The two reactors, both located in Ardennes in the northeastern region of Grand Est, were brought to a halt on Friday and Monday.
“The planning and the duration of the stop caused by environmental difficulties will be reassessed according to the weather forecast,” French state energy firm EDF stated.
Nuclear reactors consume large amounts of water to cool down and during drought periods this process is difficult to maintain, which sometimes sees France close down reactors for periods of time.
France has struggled with drought this summer, intensified by two heatwaves that lingered over the country for weeks, pushing temperatures up towards 40C in many parts of the country.
Seventy-nine départements have some form of water restriction in place, according to the French environment ministry drought map, updated on August 24th.
Map: Propluvia, Environment Ministry
There are three levels of water restriction in place.
If you live in a yellow zone then this means restrictions will be in place at certain times over watering the garden or washing the car. Golf courses and public green spaces such as parks will have restrictions at certain times and farmers have water restrictions in place up to three days a week.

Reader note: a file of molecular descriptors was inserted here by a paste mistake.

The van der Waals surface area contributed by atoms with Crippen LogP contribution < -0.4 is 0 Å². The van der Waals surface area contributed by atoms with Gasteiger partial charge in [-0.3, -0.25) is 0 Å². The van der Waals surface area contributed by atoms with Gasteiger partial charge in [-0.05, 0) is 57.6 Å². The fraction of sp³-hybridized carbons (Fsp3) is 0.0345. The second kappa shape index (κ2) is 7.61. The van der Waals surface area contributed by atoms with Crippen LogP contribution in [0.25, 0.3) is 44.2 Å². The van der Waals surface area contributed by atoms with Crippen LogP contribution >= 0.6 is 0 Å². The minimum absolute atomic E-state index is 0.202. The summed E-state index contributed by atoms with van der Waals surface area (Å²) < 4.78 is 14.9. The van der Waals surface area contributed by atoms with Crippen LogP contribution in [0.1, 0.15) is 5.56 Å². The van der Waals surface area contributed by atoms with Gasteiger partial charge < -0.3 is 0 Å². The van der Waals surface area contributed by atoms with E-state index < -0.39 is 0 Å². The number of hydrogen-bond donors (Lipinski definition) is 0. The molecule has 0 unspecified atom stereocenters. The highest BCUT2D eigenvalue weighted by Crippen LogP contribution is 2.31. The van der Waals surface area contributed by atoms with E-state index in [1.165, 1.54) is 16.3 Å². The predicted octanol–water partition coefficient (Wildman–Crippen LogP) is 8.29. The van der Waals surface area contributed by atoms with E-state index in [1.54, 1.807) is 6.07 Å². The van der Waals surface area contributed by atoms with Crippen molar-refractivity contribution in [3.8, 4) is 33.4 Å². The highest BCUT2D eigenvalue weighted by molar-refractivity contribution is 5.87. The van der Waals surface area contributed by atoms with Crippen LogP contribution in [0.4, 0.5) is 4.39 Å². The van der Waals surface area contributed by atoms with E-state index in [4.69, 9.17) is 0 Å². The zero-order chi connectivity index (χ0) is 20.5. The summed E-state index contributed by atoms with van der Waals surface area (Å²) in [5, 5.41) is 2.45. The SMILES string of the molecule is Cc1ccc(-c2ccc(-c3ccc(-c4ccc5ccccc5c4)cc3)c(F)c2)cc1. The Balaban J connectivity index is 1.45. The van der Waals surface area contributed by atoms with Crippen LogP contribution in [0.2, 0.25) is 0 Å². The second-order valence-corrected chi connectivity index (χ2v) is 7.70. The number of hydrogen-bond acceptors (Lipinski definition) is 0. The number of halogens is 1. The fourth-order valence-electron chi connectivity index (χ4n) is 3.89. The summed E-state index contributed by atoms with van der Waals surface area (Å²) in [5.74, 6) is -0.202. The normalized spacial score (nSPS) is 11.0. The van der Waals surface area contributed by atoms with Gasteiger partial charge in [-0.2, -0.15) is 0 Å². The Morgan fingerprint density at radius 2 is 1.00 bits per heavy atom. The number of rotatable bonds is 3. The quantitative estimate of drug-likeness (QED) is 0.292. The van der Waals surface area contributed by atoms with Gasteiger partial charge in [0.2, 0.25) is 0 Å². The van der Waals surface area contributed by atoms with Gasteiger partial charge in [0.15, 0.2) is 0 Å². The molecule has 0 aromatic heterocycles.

If you live in an orange zone farmers will face restrictions for at least half of the week, while car washing and garden watering are subject to strict controls -including a total ban – at all times, along with water golf courses or parks.
If you live in a red zone water use is only allowed for priority reasons – drinking, health reasons or civil security reasons while farmers also face bans on use.
The exact nature of the restrictions is decided at préfecture level, so if you live in a département with restrictions in place, head to your local préfecture’s website to find out exactly what you can and cannot do.
Sécheresse – drought
Restrictions d’eau – water restrictions
Des mesures d’économie d’eau – Water saving measures
Usages prioritaires – Priority usage